Describing the Diversity of Paleozoic Ray-Finned Fossil Fishes

Kathryn Mickle

Wagner Free Institute of Science and Science On Tap Philadelphia

Monday, December 12, 2022 6:00 pm EST

Online Event

Register Here.

Learn about Dr. Kathryn Mickle's research on the diversity of ray-finned fishes throughout Earth's history - through Paleozoic fish fossils!

Of the approximately 45,000 species of vertebrates alive today more than half (about 27,000 species) are ray-finned fishes. Ray-finned fishes, or actinopterygians, include fishes with familiar shapes like goldfish, tuna, and salmon, as well as some very oddly shaped fishes like seahorses, flounder, and pufferfish. Not only do ray-finned fishes exhibit remarkable morphological diversity, they are also found in diverse environments, ranging from small freshwater streams to the deep sea.
Dr. Kathryn Mickle’s research focuses on understanding the history of vertebrate evolution by studying fossils of early ray-finned fishes (lower actinopterygians) from the Paleozoic. These fish have the unfortunate distinction of being among the most understudied vertebrates, but that means there are abundant opportunities to describe new species! In her talk, Dr. Mickle will discuss her work on lower actinopterygian fishes, how new species are described, and why detailed taxonomic descriptions are important not only for our understanding of the diversity of these fossil fishes but also our understanding of today’s ray-finned fishes.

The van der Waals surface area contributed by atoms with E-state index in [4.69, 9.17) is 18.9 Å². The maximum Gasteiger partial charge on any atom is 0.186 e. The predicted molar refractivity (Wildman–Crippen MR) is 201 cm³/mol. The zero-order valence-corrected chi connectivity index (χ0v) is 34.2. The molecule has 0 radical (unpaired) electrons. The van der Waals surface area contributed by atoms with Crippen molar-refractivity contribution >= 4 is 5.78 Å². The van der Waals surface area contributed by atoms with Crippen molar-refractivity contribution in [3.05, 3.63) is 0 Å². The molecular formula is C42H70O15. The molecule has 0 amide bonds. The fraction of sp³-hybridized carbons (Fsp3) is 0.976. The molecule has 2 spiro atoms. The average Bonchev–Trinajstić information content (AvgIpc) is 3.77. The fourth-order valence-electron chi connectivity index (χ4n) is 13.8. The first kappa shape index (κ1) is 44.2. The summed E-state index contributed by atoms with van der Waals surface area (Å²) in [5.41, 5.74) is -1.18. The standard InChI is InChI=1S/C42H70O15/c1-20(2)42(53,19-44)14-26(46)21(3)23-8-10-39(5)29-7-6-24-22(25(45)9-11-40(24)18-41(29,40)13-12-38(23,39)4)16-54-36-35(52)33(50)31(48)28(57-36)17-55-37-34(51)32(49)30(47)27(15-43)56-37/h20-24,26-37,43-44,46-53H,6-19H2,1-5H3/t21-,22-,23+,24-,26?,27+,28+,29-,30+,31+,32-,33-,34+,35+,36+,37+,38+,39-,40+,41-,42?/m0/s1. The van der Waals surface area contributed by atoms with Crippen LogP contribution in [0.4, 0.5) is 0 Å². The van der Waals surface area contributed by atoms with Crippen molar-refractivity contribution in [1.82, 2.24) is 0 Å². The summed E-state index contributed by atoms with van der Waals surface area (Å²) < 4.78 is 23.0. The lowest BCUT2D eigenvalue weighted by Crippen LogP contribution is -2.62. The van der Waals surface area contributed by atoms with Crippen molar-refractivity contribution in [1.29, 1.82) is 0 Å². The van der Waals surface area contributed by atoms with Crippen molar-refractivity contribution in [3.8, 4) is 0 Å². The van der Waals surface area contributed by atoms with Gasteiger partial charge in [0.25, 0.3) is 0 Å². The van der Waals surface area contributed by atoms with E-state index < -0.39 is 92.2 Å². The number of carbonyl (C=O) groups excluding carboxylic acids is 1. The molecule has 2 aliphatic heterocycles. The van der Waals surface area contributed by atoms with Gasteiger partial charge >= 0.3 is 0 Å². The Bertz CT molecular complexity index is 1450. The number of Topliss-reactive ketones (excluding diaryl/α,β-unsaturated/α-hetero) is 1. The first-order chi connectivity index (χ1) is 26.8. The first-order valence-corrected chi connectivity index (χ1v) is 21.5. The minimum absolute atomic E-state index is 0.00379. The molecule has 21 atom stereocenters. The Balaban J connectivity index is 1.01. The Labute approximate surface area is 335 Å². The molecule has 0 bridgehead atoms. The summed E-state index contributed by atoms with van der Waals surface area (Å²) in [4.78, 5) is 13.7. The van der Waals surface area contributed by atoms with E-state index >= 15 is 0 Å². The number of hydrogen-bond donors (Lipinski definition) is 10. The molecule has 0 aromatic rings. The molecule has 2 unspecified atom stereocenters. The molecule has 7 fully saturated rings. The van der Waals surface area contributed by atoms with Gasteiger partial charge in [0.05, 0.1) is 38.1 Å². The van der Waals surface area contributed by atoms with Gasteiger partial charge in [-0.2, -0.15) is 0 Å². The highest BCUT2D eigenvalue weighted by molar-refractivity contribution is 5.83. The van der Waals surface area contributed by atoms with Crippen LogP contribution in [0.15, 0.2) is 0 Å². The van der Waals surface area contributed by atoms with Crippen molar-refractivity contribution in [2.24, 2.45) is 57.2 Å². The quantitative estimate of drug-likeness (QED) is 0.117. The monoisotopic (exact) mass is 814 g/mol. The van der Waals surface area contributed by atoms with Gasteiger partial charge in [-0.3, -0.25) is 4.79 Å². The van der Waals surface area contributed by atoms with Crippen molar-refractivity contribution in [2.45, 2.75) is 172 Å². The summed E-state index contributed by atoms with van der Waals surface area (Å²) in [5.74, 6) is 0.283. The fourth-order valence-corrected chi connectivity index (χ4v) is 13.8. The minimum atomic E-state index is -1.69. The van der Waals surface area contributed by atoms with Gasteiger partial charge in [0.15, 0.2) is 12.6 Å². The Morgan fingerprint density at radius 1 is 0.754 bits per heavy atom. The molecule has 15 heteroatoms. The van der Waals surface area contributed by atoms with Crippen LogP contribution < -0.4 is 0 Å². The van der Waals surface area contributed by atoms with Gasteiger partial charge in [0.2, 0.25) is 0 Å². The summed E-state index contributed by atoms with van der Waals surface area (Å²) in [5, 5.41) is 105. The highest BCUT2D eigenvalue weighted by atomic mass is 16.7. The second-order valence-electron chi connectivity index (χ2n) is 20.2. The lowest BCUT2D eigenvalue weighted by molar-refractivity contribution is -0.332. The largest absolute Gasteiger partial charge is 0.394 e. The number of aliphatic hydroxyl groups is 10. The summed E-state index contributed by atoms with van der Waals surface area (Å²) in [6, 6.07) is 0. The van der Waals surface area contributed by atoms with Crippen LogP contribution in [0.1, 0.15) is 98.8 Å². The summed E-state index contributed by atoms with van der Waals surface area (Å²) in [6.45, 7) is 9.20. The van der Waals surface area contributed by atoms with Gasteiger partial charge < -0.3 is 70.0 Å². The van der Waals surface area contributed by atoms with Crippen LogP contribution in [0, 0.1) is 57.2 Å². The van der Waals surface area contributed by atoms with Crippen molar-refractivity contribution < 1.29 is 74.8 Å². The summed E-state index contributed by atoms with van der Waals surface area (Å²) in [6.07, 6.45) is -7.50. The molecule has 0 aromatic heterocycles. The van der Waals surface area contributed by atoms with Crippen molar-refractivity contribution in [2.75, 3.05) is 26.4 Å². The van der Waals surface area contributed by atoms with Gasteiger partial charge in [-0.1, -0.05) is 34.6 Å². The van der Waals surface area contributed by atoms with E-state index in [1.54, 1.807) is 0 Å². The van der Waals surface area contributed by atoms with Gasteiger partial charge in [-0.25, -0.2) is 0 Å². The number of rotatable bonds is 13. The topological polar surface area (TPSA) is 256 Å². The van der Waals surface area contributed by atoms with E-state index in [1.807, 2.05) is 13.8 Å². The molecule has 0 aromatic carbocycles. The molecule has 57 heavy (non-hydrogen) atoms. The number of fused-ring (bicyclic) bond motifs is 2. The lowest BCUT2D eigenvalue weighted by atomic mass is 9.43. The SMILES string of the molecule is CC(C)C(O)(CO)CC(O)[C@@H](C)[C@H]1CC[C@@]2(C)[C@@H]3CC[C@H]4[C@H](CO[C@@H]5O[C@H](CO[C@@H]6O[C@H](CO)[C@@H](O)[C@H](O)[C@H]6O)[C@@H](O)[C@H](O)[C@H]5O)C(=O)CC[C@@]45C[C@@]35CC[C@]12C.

This is a FREE event hosted by the Wagner Free Institute of Science. Pre-registration is required.
About the Speaker: Dr. Mickle is a paleoichthyologist whose research focuses on over 300 million year old fossil fishes. She has described 9 new species and has led in depth investigations into the anatomy of these fossil fish. She is currently working on writing a book on lower actinopterygian fossil fishes. While her research focuses on fossil fish anatomy, her teaching focuses on human anatomy. She received the Lindback Award for Distinguished Teaching in 2019.